Definition of brave in English:

brave

Syllabification: brave
Pronunciation: /brāv
 
/

adjective

noun

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  • 1 (as plural noun the brave) People who are ready to face and endure danger or pain.
  • 2 dated An American Indian warrior.
    More example sentences
    • Thwarting a U.S. raid at the Battle of the Little Bighorn in 1876, Sioux and Cheyenne braves took no prisoners, killing Custer and 265 of his men.
    • When the Cavalry invested Indian encampments, they periodically encountered warrior braves beside women and children.
    • The two brave warriors are about to be absorbed.
    Synonyms
    warrior, soldier, fighter
  • 2.1A young man who shows courage or a fighting spirit.

verb

[with object] Back to top  
  • Endure or face (unpleasant conditions or behavior) without showing fear: we had to brave the full heat of the sun
    More example sentences
    • The last few weeks have been relatively quiet in the West, with few anglers braving the cold conditions.
    • Since she was a child, Elliott has loved the outdoors, so she's used to braving unsavoury weather conditions.
    • But like his hardened ancestors from Achill island he braved the weather and endured.
    Synonyms
    endure, put up with, bear, withstand, weather, suffer, go through; face, confront, defy

Phrases

brave new world

Used to refer, often ironically, to a new and hopeful period in history resulting from major changes in society: the brave new world of computing
More example sentences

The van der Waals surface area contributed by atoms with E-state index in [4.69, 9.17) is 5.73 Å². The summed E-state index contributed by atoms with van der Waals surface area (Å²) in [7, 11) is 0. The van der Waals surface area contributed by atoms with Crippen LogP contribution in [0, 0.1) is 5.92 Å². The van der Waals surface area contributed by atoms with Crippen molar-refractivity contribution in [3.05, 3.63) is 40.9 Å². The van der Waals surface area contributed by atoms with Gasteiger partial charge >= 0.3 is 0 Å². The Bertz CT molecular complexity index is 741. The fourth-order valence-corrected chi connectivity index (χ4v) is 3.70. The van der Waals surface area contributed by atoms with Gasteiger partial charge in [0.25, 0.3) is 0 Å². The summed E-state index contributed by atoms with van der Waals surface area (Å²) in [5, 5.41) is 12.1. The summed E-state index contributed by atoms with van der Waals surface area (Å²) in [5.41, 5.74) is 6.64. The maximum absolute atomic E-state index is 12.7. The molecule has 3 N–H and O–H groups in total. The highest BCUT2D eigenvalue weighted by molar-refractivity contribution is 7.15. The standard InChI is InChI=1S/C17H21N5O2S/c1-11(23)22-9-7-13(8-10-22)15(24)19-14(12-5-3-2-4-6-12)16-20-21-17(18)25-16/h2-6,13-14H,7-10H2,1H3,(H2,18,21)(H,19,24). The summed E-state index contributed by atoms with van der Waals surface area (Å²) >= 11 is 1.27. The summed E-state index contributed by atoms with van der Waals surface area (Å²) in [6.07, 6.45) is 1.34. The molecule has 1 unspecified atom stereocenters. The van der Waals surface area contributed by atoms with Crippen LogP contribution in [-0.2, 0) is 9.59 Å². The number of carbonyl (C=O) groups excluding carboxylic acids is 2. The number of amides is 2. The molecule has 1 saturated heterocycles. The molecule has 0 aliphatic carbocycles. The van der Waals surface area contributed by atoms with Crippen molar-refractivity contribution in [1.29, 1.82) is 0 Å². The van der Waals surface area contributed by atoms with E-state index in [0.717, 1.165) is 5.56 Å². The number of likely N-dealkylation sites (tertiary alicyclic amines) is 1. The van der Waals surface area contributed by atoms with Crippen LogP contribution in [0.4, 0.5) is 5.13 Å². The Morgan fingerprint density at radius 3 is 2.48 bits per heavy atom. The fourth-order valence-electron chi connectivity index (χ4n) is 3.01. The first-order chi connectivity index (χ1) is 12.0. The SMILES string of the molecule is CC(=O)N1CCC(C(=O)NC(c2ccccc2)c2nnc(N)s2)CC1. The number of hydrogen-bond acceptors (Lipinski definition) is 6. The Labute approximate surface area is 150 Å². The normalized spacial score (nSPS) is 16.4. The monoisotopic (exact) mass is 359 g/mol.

• But before we as a society plunge headlong into a brave new world of hi-tech crime detection there are some real concerns to be addressed.
  • We are entering this brave new world with our eyes closed to the impact on individuals, on communities and on our social institutions.
  • He gives no examples of course, so we don't get to see this brave new world of Teddy Bear Fiscal Policy and Warm Cuddles Economics.

put a brave face on something

see face.

Derivatives

bravely

adverb
More example sentences
  • I took a deep breath, plucked up my courage and bravely ran in the other direction.
  • After months of being cautious and playing hard to get, I'm going to bravely risk rejection this time.
  • We bravely offer to walk with her, but our courage crumbles and we give her a stash of cab money instead.

braveness

noun
More example sentences
  • For them, it symbolizes machismo - braveness, courage and the feel of ‘being a man'.
  • A richly layered anti-realist film, it showed a real courage and braveness to explore and experiment formally.
  • I told him he was the bravest man I'd ever known, leaving out how his braveness usually crossed the line into pigheaded stupidity (one should cut someone a little slack when he's on his deathbed).

Origin

late 15th century: from French, from Italian bravo 'bold' or Spanish bravo 'courageous, untamed, savage', based on Latin barbarus (see barbarous).

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Word of the day coloratura
Pronunciation: ˌkɒlərəˈtjʊərə
noun
elaborate ornamentation of a vocal melody